| Last updated
Animal activists are urging a wildlife park to allow 'Britain's loneliest elephant' to 'retire' in France.
Anne spent more than 50 years at a circus where she was cruelly beaten and made to perform tricks before she was rescued in 2011, and has since resided at Longleat Safari Park in Wiltshire.
The Asian elephant currently lives in a fully heated, £2.1 million purpose-built home where she's free to roam about day or night.
But sadly Anne is all alone and has not seen another elephant for at least 19 years.
Now, Action for Elephants UK and Animal Defenders International say Anne should be sent to the Elephant Haven in Limousin, France, which they say has also offered to fund the transportation, so she can enjoy her final years.
Speaking to the Mirror, the charities said Anne, who is thought to be around 61, should be sent out to the south of France where she can spend time with other elephants, and the warmer weather will help her arthritis.
The campaign has the backing of actor and Joanna Lumley who told the Mirror: "It's unnatural and cruel for a highly intelligent, social female elephant to be confined alone, and Anne has been on her own for 19 years.
"Listless and dejected, she has nothing to enrich or stimulate her - her life is one of uninterrupted monotony.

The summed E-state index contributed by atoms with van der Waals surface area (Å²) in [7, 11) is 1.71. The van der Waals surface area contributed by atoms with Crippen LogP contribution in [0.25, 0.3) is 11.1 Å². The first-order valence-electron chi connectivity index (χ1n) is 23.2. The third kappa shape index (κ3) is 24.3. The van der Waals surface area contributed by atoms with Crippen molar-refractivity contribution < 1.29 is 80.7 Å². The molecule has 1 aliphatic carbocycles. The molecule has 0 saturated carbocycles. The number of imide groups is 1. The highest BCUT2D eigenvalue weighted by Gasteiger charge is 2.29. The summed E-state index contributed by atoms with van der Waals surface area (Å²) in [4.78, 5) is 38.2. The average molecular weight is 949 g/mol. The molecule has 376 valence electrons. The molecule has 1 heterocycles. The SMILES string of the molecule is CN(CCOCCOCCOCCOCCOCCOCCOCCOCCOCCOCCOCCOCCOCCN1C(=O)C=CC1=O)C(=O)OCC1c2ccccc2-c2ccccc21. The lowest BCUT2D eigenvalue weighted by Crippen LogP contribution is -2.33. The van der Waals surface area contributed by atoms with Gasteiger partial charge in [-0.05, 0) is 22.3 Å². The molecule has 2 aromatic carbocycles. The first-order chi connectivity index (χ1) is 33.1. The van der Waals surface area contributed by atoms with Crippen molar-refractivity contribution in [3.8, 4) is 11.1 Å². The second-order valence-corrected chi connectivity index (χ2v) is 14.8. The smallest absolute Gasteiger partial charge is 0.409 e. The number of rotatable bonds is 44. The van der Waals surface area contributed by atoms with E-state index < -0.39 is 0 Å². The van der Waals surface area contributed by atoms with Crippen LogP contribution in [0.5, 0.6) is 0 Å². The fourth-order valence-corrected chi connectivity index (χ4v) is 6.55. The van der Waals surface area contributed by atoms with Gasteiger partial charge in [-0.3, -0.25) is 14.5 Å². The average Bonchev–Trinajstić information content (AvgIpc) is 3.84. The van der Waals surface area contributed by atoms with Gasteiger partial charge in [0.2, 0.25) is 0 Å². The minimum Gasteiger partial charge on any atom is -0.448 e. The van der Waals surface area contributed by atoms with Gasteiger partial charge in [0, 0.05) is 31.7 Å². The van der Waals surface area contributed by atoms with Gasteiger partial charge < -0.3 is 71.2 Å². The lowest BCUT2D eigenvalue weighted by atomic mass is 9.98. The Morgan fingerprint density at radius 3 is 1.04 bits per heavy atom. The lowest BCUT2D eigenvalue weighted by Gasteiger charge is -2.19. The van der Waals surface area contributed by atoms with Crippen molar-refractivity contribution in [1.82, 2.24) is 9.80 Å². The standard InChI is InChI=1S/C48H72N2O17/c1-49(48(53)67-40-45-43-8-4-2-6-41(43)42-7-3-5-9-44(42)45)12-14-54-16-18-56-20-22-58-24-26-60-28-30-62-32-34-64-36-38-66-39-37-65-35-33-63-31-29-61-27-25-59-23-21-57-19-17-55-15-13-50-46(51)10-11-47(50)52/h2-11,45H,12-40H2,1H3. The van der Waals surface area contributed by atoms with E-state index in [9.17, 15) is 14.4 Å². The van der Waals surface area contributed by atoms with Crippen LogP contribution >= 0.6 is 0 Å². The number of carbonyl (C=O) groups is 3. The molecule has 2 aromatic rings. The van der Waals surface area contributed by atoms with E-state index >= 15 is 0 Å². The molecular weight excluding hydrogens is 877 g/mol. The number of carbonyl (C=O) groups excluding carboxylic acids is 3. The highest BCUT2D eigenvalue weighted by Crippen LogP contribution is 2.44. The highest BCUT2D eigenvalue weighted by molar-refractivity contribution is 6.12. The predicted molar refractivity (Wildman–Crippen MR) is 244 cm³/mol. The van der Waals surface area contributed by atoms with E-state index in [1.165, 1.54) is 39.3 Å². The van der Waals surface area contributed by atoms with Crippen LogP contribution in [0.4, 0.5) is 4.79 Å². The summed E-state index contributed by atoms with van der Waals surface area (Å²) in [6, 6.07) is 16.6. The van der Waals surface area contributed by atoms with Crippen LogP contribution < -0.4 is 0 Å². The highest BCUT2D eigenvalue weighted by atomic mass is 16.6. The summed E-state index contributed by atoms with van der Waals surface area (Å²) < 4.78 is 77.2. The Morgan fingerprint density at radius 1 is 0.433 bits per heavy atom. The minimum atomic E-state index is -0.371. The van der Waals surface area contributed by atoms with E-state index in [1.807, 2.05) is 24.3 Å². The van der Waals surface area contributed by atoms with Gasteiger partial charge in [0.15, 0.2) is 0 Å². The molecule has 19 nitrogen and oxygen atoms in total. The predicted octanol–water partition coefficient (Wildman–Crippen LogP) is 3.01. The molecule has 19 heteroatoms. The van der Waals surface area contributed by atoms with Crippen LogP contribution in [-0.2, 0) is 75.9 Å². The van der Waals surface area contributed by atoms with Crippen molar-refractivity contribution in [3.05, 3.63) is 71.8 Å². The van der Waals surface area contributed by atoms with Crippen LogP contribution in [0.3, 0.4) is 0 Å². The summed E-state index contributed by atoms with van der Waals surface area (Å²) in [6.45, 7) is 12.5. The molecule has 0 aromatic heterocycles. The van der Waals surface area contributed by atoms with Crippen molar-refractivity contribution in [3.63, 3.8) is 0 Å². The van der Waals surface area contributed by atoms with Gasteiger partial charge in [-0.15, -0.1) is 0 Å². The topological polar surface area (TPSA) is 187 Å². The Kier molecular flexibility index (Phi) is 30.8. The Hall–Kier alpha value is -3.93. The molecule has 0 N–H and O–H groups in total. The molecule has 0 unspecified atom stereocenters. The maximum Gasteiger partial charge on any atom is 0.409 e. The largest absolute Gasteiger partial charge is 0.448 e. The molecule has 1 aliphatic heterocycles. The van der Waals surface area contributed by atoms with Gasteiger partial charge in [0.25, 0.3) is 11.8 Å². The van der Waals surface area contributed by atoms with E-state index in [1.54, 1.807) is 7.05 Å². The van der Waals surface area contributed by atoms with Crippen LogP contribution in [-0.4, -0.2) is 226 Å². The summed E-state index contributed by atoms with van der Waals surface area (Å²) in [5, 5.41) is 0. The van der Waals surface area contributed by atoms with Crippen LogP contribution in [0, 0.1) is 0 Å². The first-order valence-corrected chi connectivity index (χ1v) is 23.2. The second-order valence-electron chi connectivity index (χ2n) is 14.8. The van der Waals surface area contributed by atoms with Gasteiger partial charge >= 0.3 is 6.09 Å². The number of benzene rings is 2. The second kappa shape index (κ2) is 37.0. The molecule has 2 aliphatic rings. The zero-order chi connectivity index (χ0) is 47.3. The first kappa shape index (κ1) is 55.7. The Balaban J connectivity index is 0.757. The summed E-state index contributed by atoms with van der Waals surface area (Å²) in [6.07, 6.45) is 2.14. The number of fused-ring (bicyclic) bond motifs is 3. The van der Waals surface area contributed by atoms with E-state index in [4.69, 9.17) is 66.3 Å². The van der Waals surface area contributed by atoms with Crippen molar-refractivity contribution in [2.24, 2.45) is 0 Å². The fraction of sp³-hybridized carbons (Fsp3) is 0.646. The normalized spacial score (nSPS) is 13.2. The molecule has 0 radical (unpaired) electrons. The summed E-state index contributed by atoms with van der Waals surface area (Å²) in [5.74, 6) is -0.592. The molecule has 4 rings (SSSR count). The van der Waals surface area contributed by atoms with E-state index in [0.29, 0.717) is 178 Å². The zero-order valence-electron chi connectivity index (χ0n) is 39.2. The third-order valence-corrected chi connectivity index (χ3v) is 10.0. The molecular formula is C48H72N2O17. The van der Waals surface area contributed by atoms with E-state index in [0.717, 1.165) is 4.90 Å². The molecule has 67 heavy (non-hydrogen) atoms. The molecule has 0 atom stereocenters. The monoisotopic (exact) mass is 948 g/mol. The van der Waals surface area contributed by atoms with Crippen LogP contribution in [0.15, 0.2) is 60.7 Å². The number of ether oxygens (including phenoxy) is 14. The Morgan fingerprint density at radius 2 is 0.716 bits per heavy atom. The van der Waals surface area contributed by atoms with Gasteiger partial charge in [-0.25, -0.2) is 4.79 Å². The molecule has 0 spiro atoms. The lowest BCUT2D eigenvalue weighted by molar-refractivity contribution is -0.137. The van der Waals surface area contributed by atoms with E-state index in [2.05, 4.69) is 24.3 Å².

"It's time now for Longleat to do the right thing and release her to sanctuary, where she will have all her needs met and can finally live among other elephants, as nature intended."
However, Longleat Safari Park has warned that moving Anne could be fatal for the elderly animal.
In a statement, Longleat Safari Park told the Mirror: "We genuinely understand and sympathise with the strongly held views some people have that, despite all of Anne's very specific issues, she would benefit from the company of other elephants.
"Elephants are social animals, in the wild they live in extended family groups.
"This is the life Anne should have had. However, and very sadly, this is unfortunately not the case.
"She is now a very, elderly lady, with limited mobility and serious, underlying physical and mental health issues, who has undergone systematic abuse over decades and been subjected to bullying; both by humans and other elephants.
"Uprooting her from familiar surroundings and people she has learnt to trust over more than a decade, and transporting her to a new, unknown location with the prospect of being left in the company of other elephants she does not know, in the hope it will somehow markedly improve her living conditions would appear to be an extremely high risk strategy."
The park has also said the French sanctuary has not been in touch with them directly.
Chosen for YouChosen for You
Most Read StoriesMost Read